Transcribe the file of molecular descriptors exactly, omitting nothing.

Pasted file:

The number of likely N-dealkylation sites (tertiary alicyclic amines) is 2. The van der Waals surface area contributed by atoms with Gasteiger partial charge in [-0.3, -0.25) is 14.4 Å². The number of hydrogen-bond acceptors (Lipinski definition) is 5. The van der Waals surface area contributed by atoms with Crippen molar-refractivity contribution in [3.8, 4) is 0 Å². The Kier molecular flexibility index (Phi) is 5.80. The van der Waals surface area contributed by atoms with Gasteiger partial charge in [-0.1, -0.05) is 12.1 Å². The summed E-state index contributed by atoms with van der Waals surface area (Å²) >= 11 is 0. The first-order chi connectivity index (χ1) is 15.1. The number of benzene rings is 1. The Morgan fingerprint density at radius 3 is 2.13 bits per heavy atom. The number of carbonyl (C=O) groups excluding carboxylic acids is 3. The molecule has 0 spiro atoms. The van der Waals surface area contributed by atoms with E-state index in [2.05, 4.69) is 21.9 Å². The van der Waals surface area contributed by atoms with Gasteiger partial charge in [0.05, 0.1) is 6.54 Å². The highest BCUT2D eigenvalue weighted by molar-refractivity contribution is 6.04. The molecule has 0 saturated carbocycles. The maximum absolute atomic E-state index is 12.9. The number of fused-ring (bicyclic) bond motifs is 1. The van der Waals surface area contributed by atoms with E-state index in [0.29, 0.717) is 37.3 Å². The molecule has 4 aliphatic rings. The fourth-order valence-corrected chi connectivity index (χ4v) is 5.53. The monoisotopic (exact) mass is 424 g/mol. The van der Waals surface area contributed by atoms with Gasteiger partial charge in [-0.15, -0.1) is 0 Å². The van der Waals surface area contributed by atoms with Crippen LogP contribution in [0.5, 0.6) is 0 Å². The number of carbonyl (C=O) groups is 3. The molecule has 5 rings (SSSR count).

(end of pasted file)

The number of likely N-dealkylation sites (tertiary alicyclic amines) is 2. The van der Waals surface area contributed by atoms with Gasteiger partial charge in [-0.3, -0.25) is 14.4 Å². The number of hydrogen-bond acceptors (Lipinski definition) is 5. The van der Waals surface area contributed by atoms with Crippen molar-refractivity contribution in [3.8, 4) is 0 Å². The Kier molecular flexibility index (Phi) is 5.80. The van der Waals surface area contributed by atoms with Gasteiger partial charge in [-0.1, -0.05) is 12.1 Å². The summed E-state index contributed by atoms with van der Waals surface area (Å²) >= 11 is 0. The first-order chi connectivity index (χ1) is 15.1. The number of benzene rings is 1. The Morgan fingerprint density at radius 3 is 2.13 bits per heavy atom. The number of carbonyl (C=O) groups excluding carboxylic acids is 3. The molecule has 0 spiro atoms. The van der Waals surface area contributed by atoms with E-state index in [2.05, 4.69) is 21.9 Å². The van der Waals surface area contributed by atoms with Gasteiger partial charge in [0.05, 0.1) is 6.54 Å². The highest BCUT2D eigenvalue weighted by molar-refractivity contribution is 6.04. The molecule has 0 saturated carbocycles. The maximum absolute atomic E-state index is 12.9. The number of fused-ring (bicyclic) bond motifs is 1. The van der Waals surface area contributed by atoms with E-state index in [0.29, 0.717) is 37.3 Å². The molecule has 4 aliphatic rings. The fourth-order valence-corrected chi connectivity index (χ4v) is 5.53. The monoisotopic (exact) mass is 424 g/mol. The van der Waals surface area contributed by atoms with Gasteiger partial charge in [-0.15, -0.1) is 0 Å². The van der Waals surface area contributed by atoms with Crippen LogP contribution in [0.5, 0.6) is 0 Å². The number of carbonyl (C=O) groups is 3. The molecule has 5 rings (SSSR count).